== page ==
Olympic weightlifting and its effects on power performance

By Matt Ham

Olympic lifting consists of extremely powerful movements exemplified by two major lifts, the snatch and the clean and jerk. It is named Olympic lifting its inclusion in the Olympics, whereby the combined weight of both lifts determines the winner of the competition. Olympic lifting has been categorically proven as one of the most effective resistance techniques to produce power (1). This form of training has been compared to many other resistance training techniques that include multiple multi-joint movements and has consistently produced more wattage then traditional resistance exercise. Olympic lifting is comprised of more than just two specific lifts; it has a multitude of derivatives that when performed together in training regime elicits significant power gains.  These derivatives are variations of the two lifts, that when practiced, increase technical adaptability of the initial two lifts, the clean and jerk and the snatch. There are a plethora of variations, examples of but a few are:-

  • Snatches from the floor or from blocks;
  • Cleans without the jerk from blocks or floor;
  • Jerks from racks;
  • Auxiliary techniques such as snatch balances and jerk recoveries;
  • Power snatches; and
  • Power cleans and power cleans and jerks.

There are many more exercises that make up the Olympic lifting spectrum, especially strength exercises that further assist the aforementioned and further enhance power production and technique adaptation.

This type of training stimulates agonistic muscles in an eccentric and isometric form, generating greater opposing impulses to overcome eccentric forces when compared to the conventional multi-joint standard exercises (2). This specific action yields strength development from rapid force production in an eccentric manner. This type of strength is called reactive strength where, throughout the lift, eccentric contractions are rapidly transferred into concentric contractions (2).

Such reactive strength is highlighted in studies conducted by Hoffman et al in (3), where it was shown that Olympic lifting produced higher strength and power output as compared to power lifting exercises when performed on collegiate footballers (grid iron). Olympic lifting protocol used in these athletes produced an 18% increase in squat strength and up to twofold faster 40m sprint times. These results are extremely significant for power based athletes, where acceleration and the ability to produce increased wattage during performance may give an athlete a vital advantage.

Moreover, such results were seen in a study done by McBride et al (4) where Olympic lifting significantly rated higher peak power and force production in comparison to power lifters, sprinters and a control group. Studies performed by Hori and colleagues showed similar improvements in power and force development, when significant increases in counter movement jump height and decreases in sprint times were seen in response to hang power clean training in comparison to other training protocols. Baker and Nance (5) further illustrated the effectiveness of Olympic lifting and its relationship with power performance on rugby league players, where players showed a considerable improvement in both 10m and 40m sprint times in response to hang power cleans.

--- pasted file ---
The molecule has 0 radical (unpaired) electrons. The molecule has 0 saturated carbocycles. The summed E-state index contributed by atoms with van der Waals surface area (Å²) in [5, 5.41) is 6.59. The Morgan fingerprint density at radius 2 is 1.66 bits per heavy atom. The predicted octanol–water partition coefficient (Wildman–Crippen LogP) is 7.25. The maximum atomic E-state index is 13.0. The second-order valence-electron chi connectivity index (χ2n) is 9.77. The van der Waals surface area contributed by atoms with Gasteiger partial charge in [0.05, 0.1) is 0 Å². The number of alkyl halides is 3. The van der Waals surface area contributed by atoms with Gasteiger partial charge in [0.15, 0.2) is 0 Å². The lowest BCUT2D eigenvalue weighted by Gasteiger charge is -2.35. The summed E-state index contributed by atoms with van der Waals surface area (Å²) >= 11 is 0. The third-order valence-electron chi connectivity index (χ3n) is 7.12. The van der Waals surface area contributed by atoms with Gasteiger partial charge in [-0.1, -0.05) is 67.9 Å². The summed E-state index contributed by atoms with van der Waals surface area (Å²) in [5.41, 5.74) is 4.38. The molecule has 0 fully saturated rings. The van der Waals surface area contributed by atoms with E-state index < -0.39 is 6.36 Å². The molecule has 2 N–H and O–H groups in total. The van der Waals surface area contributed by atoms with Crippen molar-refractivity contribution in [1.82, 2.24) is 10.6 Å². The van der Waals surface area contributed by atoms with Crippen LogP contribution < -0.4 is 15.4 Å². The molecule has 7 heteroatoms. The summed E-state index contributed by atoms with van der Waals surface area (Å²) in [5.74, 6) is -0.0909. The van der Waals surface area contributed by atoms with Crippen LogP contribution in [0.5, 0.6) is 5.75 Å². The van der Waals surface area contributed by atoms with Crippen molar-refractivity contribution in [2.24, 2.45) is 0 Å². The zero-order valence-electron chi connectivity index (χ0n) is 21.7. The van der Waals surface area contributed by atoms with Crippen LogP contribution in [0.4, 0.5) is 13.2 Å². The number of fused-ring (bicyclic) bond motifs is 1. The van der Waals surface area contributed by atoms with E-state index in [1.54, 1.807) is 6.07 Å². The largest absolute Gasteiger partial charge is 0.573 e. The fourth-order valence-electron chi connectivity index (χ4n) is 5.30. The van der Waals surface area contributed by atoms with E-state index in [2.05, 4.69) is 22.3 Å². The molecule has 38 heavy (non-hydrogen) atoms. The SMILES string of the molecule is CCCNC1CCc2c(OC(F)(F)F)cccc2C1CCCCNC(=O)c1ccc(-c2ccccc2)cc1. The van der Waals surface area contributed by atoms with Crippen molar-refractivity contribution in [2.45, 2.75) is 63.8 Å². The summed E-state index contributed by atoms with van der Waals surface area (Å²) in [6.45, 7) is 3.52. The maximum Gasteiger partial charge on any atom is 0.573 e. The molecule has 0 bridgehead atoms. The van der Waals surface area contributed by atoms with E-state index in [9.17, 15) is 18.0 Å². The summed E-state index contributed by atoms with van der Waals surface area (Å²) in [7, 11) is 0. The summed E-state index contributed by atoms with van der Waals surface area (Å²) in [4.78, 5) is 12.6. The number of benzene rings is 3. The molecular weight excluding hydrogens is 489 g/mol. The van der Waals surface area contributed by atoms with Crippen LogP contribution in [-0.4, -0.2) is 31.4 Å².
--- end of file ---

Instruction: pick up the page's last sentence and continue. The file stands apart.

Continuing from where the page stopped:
There seems to be overwhelming evidence to suggest that Olympic lifting is an essential training protocol to increase power performance. It is therefore suggested that the mechanisms present during an Olympic lift, such as the muscular sequencing of the triple extension of the hips, knee and ankle joints, coupled with the results shown from Olympic lifting studies, is comparable with the movement patterns of many sports, therefore giving it a strong association to sports performance (6).

  1. J et al A Comparison of Strength and Power Characteristics Between Power Lifters, Olympic Lifters, and Sprinters  Strength Cond Res 13: 58-66, 1999
  2. Chiu LZ and Schilling BK. Force-velocity, impulse-momentum relationships: Implications for efficacy of purposefully slow resistance training Strength and Cond 27: 42-48, 2005.
  3. Hoffman et al. COMPARISON OF OLYMPIC VS. TRADITIONAL POWERLIFTING TRAINING PROGRAMS IN FOOTBALL PLAYERS J Strength Cond Res 18: 129-135, 2004
  4. Mcbride. J et al A Comparison of Strength and Power Characteristics Between Power Lifters, Olympic Lifters, and Sprinters  Strength Cond Res 13: 58-66, 1999
  5. Baker and Nance, J. Comparison of Lower Body Strength, Power, Acceleration, Speed, Agility, and Sprint Momentum to Describe and Compare Playing Rank among Professional Rugby League Players Strength Cond. Res. 13:230-235, 1999
  6. Chiu LZ and Schilling BK. Force-velocity, impulse-momentum relationships: Implications for efficacy of purposefully slow resistance training Strength and Cond 27: 42-48, 2005.



Leave a Reply

Your email address will not be published. Required fields are marked *